Chain Reaction Cycles proudly proclaim that they're "the world's largest online bike store" but it's not until you arrive at their headquarters in Doagh, a quiet village just outside Belfast in Northern Ireland, that the full scale of the operation hits you.
The first thing you see is a massive industrial unit, entered via a gleaming showroom where the latest bikes, components and clothing are on display (and available to buy). Can't see what you want? Log on to www.chainreactioncycles.com using the in-store computer terminal and staff will fetch you whatever you want from the huge warehouse out back.
The rural village of Doagh is an incongruous location for Chain Reaction's massive warehouse
Combined with another unit across the road, which is where new products arrive and the website team and photo studio are based, the Doagh site covers some 150,000sq ft. On top of that, CRC have another 65,000sq ft unit two miles down the road where all the new bikes are stored. Not bad for a family owned business that began life as a tiny shop in nearby Ballynure 25 years ago!
Products arrive at the goods-in unit over the road from the showroom and are then stored in Chain Reaction's main 100,000sq ft warehouse. This place is vast, with dozens of aisles and stock stacked several storeys high. It takes a small army to fill the tens of thousands of orders being received daily – in total, CRC have around 420 staff.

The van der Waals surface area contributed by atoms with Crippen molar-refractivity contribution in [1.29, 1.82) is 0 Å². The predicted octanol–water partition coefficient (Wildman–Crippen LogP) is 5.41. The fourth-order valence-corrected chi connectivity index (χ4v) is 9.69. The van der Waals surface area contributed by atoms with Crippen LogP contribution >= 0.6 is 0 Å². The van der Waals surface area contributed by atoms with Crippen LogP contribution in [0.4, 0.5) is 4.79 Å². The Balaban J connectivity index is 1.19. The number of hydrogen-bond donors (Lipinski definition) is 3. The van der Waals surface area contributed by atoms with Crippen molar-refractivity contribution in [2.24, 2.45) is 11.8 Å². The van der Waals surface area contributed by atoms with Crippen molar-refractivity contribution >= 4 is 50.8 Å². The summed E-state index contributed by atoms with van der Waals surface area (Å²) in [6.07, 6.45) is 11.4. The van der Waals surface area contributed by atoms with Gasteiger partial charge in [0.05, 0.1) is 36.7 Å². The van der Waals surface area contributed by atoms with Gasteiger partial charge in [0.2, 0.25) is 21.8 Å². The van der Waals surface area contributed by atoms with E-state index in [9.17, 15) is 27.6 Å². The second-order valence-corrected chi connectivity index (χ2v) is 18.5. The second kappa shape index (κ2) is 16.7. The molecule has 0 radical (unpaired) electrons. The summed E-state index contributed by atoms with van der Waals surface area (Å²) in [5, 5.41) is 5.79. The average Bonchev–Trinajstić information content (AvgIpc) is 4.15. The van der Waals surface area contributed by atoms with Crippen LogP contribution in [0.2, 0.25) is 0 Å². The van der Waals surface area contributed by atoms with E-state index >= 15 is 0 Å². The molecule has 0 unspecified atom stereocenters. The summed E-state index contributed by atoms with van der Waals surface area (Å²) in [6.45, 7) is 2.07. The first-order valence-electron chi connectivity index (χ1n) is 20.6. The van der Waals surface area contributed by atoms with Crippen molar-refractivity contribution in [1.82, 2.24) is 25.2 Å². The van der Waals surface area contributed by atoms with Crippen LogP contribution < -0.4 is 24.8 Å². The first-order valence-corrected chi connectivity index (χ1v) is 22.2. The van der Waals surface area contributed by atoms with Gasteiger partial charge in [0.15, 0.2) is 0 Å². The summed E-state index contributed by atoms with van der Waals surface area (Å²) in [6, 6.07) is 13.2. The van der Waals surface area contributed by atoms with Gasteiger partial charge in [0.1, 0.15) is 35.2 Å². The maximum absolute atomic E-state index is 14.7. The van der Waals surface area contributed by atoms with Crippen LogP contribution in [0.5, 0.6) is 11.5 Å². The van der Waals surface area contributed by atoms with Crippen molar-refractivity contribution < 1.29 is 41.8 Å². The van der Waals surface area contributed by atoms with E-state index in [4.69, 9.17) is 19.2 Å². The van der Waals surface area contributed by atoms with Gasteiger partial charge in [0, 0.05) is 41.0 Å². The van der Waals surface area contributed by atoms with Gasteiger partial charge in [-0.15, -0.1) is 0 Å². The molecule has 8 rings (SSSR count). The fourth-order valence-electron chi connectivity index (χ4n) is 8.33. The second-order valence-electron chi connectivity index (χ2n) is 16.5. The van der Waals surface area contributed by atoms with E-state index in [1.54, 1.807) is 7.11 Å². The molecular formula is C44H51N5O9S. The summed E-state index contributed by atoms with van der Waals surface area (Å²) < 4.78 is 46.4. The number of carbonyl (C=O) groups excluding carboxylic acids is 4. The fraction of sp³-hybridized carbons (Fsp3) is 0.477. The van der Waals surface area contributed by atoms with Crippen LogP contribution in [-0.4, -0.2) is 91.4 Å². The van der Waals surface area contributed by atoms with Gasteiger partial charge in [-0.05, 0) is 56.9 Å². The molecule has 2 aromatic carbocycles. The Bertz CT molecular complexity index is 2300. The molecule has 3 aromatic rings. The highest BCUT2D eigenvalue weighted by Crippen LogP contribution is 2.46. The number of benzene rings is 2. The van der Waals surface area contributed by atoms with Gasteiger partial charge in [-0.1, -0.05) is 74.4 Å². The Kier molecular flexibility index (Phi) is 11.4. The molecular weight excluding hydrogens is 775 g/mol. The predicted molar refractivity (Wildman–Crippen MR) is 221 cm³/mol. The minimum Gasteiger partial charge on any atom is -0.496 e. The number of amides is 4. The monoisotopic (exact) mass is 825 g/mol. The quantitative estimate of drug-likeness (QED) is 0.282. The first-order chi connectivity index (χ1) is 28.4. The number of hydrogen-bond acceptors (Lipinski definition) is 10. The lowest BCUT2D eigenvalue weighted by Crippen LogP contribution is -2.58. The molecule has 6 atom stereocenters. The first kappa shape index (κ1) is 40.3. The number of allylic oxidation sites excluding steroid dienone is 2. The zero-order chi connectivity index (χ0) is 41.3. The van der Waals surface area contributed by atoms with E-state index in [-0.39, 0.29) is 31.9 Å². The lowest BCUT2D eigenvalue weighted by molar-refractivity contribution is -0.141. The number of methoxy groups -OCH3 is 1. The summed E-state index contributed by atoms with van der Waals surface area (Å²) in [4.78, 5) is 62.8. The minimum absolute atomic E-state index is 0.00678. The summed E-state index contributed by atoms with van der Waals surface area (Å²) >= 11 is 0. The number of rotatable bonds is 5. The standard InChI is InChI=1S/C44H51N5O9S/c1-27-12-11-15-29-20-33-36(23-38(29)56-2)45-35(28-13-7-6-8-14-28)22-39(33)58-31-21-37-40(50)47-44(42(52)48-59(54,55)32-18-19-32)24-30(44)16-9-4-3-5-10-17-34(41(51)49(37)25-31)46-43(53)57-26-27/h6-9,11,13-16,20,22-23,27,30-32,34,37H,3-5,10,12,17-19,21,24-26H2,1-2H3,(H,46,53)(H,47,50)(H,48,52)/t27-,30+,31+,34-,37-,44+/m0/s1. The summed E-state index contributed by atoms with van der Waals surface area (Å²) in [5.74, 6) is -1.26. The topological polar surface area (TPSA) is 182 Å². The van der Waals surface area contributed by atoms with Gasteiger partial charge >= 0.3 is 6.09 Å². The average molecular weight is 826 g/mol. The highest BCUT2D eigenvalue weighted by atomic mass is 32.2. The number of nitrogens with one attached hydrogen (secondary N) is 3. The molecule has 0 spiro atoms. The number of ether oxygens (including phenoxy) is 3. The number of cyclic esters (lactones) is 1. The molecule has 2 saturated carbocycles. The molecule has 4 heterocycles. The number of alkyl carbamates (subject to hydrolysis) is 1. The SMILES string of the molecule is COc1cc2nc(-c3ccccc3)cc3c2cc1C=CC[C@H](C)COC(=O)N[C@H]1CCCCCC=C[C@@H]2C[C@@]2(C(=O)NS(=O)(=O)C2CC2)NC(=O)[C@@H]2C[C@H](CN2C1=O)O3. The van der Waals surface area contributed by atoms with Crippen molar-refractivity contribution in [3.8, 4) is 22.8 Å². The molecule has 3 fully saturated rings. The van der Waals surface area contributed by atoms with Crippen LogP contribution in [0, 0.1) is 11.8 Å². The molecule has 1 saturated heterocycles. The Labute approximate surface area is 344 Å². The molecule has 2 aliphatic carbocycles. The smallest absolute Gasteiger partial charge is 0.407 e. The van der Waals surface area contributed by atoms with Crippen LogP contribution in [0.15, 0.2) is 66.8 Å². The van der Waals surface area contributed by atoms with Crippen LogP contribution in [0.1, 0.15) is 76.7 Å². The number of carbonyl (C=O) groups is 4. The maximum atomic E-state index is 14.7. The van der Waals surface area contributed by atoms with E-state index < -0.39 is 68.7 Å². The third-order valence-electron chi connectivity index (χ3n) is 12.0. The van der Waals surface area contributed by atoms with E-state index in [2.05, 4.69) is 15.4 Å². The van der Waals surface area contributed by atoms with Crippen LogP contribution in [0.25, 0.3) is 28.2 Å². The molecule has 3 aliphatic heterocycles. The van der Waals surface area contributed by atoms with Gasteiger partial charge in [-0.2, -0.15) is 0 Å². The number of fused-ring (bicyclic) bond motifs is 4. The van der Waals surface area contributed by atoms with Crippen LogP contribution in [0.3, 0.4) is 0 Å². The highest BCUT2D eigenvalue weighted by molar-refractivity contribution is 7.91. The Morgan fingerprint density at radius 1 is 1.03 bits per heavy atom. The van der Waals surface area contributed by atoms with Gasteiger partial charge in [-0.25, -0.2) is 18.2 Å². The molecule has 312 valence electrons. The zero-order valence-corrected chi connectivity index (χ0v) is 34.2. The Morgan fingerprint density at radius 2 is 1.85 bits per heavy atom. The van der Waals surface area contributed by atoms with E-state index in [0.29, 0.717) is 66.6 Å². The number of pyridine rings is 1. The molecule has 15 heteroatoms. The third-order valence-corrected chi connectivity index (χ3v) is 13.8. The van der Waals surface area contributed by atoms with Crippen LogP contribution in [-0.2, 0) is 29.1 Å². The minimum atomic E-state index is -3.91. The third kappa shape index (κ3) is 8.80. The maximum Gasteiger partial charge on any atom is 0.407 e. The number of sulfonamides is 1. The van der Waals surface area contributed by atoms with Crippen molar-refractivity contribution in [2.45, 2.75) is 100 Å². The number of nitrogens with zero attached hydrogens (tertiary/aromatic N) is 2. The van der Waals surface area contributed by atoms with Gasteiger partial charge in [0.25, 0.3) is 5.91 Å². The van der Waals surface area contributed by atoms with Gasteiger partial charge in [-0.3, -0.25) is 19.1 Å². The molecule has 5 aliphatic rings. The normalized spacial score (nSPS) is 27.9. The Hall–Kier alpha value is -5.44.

The CRC warehouse is vast – and this is just parts and clothing. Bikes are kept in a separate storage facility
Customer orders are relayed to pickers wearing radio headsets and the goods are then put into plastic crates and sent to the packing room. Here they're sorted by size – large objects like rims or tyres are packed by hand, while the other 75 percent of products are put into one of two queues to be boxed.
Ever wondered why even small items ordered from Chain Reaction tend to arrive in a cardboard box? CRC say their automated system is so efficient that it's quicker to pack items in a cardboard box than an alternative like a jiffy bag, it doesn't cost any more, is more environmentally friendly, the contents are better protected and the uniform shape of the boxes makes them easier to fit in the back of vans.
This machine calculates the size of each order and then folds the cardboard box to fit
The company only have two sizes of cardboard box. Orders are put into one or the other, depending on size, and the lid is left open. The box then enters an amazing machine which works out the size of the order and custom scores and folds the box to fit. A postage label is then affixed and the package is ready to be dispatched.
During our whistlestop tour of Chain Reaction, which coincided with the relaunch of the Vitus bike brand, we were also shown the sales and customer service centre, where staff were answering calls in nine languages – yes, you can actually call CRC and speak to a human being. We were taken around the workshop, where wheels are built and parts are serviced, and also had a quick visit to the design room, where early drawings of the 2012 Vitus range were on display – look out for more on these bikes soon on BikeRadar. See our image gallery for loads more pictures.
Sean Kelly, who's helping to relaunch the Vitus brand, checks out some of the international parcels